PEOPLE, INSTITUTIONS, OBJECTS, THINGS
2st December 2017 to 18th February 2018
Opening: 1st December 2017, 7 pm
Since the early 1990s the internationally known artist duo Korpys/Löffler have been investigating the effective mechanisms of media-linked images and their production strategies. In this context, one key motivation behind their artistic work is questioning the postulated, generally accepted truth content of such productions. They confront the latter with new models of approach. In a tightly woven, thematic tour through the rooms of the Kunsthalle Tübingen, this exhibition brings important works from the last twenty years together with recently produced film installations in an extensive show of work.
One working method practised consistently by Korpys/Löffler is observing the periphery of events and collecting evidence from the apparently marginal, thereby successfully recognizing patterns and power structures beneath the surface. For more than 25 years they have been examining methods of modern surveillance, state and institutional power’s secret impact and official representation, as well as the challengers in social opposition and the protest culture.
The starting point of their works is intense, often investigative research and unusual film projects, which are unfurled and expanded using a wide range of media and accompanying objects. Unusual spatial installations develop in this way, in which the relevant theme is circumscribed by continual changes of media and perspective. Here, Korpys/Löffler combine the documentary and the fictional, the biographical and the literary, leading to ingeniously soundtracked film productions involving unusual montages. Beyond the often media-based, powerfully visual stereotypes of representation and image campaigns, they hereby discover novel images founded on experience and witness, as well as alternative narrative threads.
The artists see power as having very different faces. They have filmed during appearances by the American President George W. Bush (2002), for example, or Pope John Paul II (2004), have created portraits about presidents of the BDI (Federation of German Industries) (2000) or the two, now dead founders of the biggest German discount chains (2013). Power is revealed in Personen, Institutionen, Objekte, Sachen (People, Institutions, Objects, Things, 2014), and this is echoed in the title of a more recent video installation. It directs attention to the database PIOS founded by Horst Herold (*1923); during the 1970s, this was a pioneering instrument against terrorism in the BRD. At that time, under the strictest secrecy, the president of the BKA (Federal Criminal Police Office) equipped his institute with computers and databases to collect and evaluate as many data as possible about the entire population. These were used to search for possible perpetrators using criteria of deviation and exclusion. The new networks and search machines of the fully digitalized 21st century, and especially state surveillance systems such as PRISM and TEMPORA, still follow the basic concept of the negative dragnet investigation developed at that time; albeit with totally global dimensions.
The exhibition begins with extensive work complexes relating to this period in the late 1970s, such as the Konspiratives Wohnkonzept (Conspirative Living Concept, 1998 – 2001/2017), Bundesanwaltschaft (Federal Prosecutor’s Office, 1999) or Sandhaufen (Sandheap, 1996/2017) and ends with current researches on the discovery of a “conspiratorial apartment” in Tübingen 1985. Besides the film installations Atom (2010), Nuclear Football (2004), and Gesang der Jünglinge (Song of Youth, 2009) it is possible to see more recent multiple-channel film productions. For example, the artists present the rooms of the Central European Bank in Frankfurt and the strictly secret, inaccessible new building of the Bundesnachrichtendienst (Federal Intelligence Service) in Berlin, which is being put into operation successively. In the process they utilize methods of surveillance themselves; not investigating people but the institutions from which they originate. In earlier projects dating from the late 1990s Korpys/Löffler had already concerned themselves with film visualisations of power-political architecture such as the UNO headquarters or the World Trade Center in New York, the Pentagon in Washington, or the NATO in Brussels.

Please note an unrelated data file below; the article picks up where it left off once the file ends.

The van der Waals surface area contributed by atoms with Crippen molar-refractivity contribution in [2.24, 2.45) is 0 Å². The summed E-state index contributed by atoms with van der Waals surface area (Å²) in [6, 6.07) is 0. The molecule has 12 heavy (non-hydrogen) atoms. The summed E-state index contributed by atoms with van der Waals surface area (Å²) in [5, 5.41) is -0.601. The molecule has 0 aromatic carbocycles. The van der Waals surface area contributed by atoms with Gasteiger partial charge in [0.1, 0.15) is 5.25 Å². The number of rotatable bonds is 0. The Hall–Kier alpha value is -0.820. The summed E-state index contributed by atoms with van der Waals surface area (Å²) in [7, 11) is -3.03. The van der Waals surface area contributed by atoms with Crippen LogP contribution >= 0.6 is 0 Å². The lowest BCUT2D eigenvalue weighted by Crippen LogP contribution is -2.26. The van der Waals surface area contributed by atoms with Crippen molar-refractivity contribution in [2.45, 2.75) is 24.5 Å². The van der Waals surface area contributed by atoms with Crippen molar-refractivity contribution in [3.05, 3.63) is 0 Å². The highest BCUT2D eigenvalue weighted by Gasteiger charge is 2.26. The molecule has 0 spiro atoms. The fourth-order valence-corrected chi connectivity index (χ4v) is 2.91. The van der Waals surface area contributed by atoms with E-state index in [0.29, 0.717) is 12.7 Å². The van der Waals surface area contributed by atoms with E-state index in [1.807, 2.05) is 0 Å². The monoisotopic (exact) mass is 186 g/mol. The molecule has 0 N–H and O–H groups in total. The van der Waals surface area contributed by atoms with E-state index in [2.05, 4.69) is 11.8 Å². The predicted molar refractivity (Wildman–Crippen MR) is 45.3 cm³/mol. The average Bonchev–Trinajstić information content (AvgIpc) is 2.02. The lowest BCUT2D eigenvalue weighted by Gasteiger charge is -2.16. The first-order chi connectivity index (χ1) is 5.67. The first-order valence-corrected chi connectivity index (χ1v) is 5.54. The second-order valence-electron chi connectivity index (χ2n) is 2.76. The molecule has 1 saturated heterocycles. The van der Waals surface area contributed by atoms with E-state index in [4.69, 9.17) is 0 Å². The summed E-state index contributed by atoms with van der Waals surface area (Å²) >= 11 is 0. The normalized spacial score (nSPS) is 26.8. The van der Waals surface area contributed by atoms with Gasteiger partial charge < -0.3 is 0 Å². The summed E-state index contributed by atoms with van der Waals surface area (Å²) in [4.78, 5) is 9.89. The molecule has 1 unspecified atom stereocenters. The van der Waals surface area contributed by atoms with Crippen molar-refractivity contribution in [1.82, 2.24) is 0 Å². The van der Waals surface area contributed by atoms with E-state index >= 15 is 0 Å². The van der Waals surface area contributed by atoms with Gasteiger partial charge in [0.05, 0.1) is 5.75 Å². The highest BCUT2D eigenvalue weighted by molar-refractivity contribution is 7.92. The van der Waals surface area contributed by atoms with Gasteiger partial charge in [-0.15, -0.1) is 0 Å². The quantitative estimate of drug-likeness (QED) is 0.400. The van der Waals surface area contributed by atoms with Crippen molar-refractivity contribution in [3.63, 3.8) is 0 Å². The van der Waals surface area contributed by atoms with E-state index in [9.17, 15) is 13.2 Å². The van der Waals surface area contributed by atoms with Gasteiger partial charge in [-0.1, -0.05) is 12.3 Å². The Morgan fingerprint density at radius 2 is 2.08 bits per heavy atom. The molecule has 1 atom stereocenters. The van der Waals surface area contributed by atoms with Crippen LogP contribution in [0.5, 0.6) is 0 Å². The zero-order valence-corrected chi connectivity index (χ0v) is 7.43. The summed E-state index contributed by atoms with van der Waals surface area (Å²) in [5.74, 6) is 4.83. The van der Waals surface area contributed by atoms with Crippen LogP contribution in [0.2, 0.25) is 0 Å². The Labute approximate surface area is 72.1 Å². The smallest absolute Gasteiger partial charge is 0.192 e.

Andree Korpys (*1966) and Markus Löffler (*1963) live in Berlin and Bremen; from 2007-2009 they taught at the HFBK in Hamburg (Art Academy), and since 2009 they have held a professorship at the HFK in Bremen (University of the Arts).
The program accompanying the exhibition examines highly relevant themes such as data protection, secret services, picture journalism and media realities.
A catalogue will be appearing for the exhibition – produced in cooperation with Kunstverein Braunschweig and the Hartware MedienKunstVerein in Dortmund, to which the exhibition will be progressing in 2018.
Curator: Dr. Sabine Maria Schmidt
(Concept: Dr. Holger Kube Ventura, Dr. Sabine Maria Schmidt)
Catalogue with numerous texts and illustrations, edited by Sabine Maria Schmidt for the Kunsthalle Tübingen, in cooperation with the Kunstverein Braunschweig and the Hartware MedienKunstVerein in Dortmund, 128 pages | 21 x 28 cm, German/English. Wasmuth Publishing House Tübingen
Price Kunsthalle Tübingen: 18 €
Bookshop price: approx. 25 €.
Saturday, December 2nd | 3:00 p. m.
Lecture Korpys/Löffler: “The Third Generation of the RAF, Tübingen, Friedrich-Zundel-Str.”
Sunday, December 3rd | 3:00 p. m.
Guided tour with curator Sabine Maria Schmidt
Sunday, January 21st | 3:00 p. m.
Film presentation “For a life after death”
Introduction: Sabine Maria Schmidt
Seats are limited; with a request for registration
Sunday, February 18th | 3:00 p. m.
Guided tour with curator Sabine Maria Schmidt